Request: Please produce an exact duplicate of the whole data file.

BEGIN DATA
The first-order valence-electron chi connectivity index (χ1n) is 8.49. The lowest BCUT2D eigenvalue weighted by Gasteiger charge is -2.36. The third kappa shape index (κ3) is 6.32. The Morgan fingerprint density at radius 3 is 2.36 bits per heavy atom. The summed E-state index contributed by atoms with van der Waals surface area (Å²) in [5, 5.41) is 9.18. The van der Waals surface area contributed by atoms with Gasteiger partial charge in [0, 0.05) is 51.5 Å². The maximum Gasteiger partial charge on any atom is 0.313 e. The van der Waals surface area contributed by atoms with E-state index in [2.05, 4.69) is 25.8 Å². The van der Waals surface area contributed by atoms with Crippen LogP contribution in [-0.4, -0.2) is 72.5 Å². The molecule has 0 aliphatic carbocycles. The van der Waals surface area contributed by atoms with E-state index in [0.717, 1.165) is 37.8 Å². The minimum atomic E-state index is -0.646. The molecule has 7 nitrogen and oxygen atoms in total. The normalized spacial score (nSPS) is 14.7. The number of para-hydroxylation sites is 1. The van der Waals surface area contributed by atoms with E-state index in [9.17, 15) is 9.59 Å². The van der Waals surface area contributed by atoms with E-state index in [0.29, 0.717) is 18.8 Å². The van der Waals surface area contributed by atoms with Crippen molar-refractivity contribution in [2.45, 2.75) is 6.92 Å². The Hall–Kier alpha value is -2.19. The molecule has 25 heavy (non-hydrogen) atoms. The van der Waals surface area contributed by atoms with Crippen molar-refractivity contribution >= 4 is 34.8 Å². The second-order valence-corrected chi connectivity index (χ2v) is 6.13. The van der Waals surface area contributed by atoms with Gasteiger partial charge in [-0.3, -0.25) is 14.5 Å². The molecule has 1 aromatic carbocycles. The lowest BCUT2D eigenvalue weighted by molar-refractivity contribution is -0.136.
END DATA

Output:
The first-order valence-electron chi connectivity index (χ1n) is 8.49. The lowest BCUT2D eigenvalue weighted by Gasteiger charge is -2.36. The third kappa shape index (κ3) is 6.32. The Morgan fingerprint density at radius 3 is 2.36 bits per heavy atom. The summed E-state index contributed by atoms with van der Waals surface area (Å²) in [5, 5.41) is 9.18. The van der Waals surface area contributed by atoms with Gasteiger partial charge in [0, 0.05) is 51.5 Å². The maximum Gasteiger partial charge on any atom is 0.313 e. The van der Waals surface area contributed by atoms with E-state index in [2.05, 4.69) is 25.8 Å². The van der Waals surface area contributed by atoms with Crippen LogP contribution in [-0.4, -0.2) is 72.5 Å². The molecule has 0 aliphatic carbocycles. The van der Waals surface area contributed by atoms with E-state index in [0.717, 1.165) is 37.8 Å². The minimum atomic E-state index is -0.646. The molecule has 7 nitrogen and oxygen atoms in total. The normalized spacial score (nSPS) is 14.7. The number of para-hydroxylation sites is 1. The van der Waals surface area contributed by atoms with E-state index in [9.17, 15) is 9.59 Å². The van der Waals surface area contributed by atoms with E-state index in [0.29, 0.717) is 18.8 Å². The van der Waals surface area contributed by atoms with Crippen molar-refractivity contribution in [2.45, 2.75) is 6.92 Å². The Hall–Kier alpha value is -2.19. The molecule has 25 heavy (non-hydrogen) atoms. The van der Waals surface area contributed by atoms with Crippen molar-refractivity contribution >= 4 is 34.8 Å². The second-order valence-corrected chi connectivity index (χ2v) is 6.13. The van der Waals surface area contributed by atoms with Gasteiger partial charge in [-0.3, -0.25) is 14.5 Å². The molecule has 1 aromatic carbocycles. The lowest BCUT2D eigenvalue weighted by molar-refractivity contribution is -0.136.